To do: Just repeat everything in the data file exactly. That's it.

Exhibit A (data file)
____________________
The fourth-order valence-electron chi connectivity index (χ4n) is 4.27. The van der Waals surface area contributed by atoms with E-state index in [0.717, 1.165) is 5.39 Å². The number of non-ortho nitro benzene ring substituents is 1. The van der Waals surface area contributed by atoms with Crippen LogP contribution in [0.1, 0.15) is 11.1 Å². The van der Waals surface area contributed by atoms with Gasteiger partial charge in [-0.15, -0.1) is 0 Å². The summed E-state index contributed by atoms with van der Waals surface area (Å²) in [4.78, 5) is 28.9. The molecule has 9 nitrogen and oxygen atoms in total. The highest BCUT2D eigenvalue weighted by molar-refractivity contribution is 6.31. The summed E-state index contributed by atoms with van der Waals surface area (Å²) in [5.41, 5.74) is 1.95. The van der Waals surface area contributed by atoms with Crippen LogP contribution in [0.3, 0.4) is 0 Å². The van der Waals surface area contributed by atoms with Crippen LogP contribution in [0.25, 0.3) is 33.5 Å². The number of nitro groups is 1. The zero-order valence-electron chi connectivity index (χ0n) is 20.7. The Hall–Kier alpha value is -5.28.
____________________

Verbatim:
The fourth-order valence-electron chi connectivity index (χ4n) is 4.27. The van der Waals surface area contributed by atoms with E-state index in [0.717, 1.165) is 5.39 Å². The number of non-ortho nitro benzene ring substituents is 1. The van der Waals surface area contributed by atoms with Crippen LogP contribution in [0.1, 0.15) is 11.1 Å². The van der Waals surface area contributed by atoms with Gasteiger partial charge in [-0.15, -0.1) is 0 Å². The summed E-state index contributed by atoms with van der Waals surface area (Å²) in [4.78, 5) is 28.9. The molecule has 9 nitrogen and oxygen atoms in total. The highest BCUT2D eigenvalue weighted by molar-refractivity contribution is 6.31. The summed E-state index contributed by atoms with van der Waals surface area (Å²) in [5.41, 5.74) is 1.95. The van der Waals surface area contributed by atoms with Crippen LogP contribution in [0.3, 0.4) is 0 Å². The van der Waals surface area contributed by atoms with Crippen LogP contribution in [0.25, 0.3) is 33.5 Å². The number of nitro groups is 1. The zero-order valence-electron chi connectivity index (χ0n) is 20.7. The Hall–Kier alpha value is -5.28.